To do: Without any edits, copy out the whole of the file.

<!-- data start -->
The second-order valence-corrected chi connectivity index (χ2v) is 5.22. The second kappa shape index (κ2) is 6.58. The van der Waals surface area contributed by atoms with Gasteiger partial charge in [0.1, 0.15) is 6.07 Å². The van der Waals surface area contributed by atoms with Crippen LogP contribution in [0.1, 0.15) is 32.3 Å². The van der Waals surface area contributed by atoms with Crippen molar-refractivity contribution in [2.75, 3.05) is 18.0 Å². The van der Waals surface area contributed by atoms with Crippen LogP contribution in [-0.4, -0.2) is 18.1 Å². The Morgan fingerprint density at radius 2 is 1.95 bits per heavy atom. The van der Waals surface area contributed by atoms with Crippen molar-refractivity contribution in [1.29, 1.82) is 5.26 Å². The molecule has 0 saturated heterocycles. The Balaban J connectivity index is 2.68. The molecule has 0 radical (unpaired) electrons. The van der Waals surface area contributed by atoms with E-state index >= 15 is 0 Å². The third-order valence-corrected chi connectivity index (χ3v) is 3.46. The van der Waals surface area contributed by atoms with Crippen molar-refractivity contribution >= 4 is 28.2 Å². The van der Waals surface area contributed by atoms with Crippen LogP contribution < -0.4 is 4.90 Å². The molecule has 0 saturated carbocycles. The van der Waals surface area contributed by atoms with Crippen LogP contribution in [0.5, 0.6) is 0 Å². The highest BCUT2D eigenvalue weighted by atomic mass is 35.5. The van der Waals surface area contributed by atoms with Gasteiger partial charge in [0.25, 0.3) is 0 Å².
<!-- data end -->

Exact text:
The second-order valence-corrected chi connectivity index (χ2v) is 5.22. The second kappa shape index (κ2) is 6.58. The van der Waals surface area contributed by atoms with Gasteiger partial charge in [0.1, 0.15) is 6.07 Å². The van der Waals surface area contributed by atoms with Crippen LogP contribution in [0.1, 0.15) is 32.3 Å². The van der Waals surface area contributed by atoms with Crippen molar-refractivity contribution in [2.75, 3.05) is 18.0 Å². The van der Waals surface area contributed by atoms with Crippen LogP contribution in [-0.4, -0.2) is 18.1 Å². The Morgan fingerprint density at radius 2 is 1.95 bits per heavy atom. The van der Waals surface area contributed by atoms with Crippen molar-refractivity contribution in [1.29, 1.82) is 5.26 Å². The molecule has 0 saturated heterocycles. The Balaban J connectivity index is 2.68. The molecule has 0 radical (unpaired) electrons. The van der Waals surface area contributed by atoms with E-state index >= 15 is 0 Å². The third-order valence-corrected chi connectivity index (χ3v) is 3.46. The van der Waals surface area contributed by atoms with Crippen molar-refractivity contribution >= 4 is 28.2 Å². The van der Waals surface area contributed by atoms with Crippen LogP contribution < -0.4 is 4.90 Å². The molecule has 0 saturated carbocycles. The van der Waals surface area contributed by atoms with Crippen LogP contribution in [0.5, 0.6) is 0 Å². The highest BCUT2D eigenvalue weighted by atomic mass is 35.5. The van der Waals surface area contributed by atoms with Gasteiger partial charge in [0.25, 0.3) is 0 Å².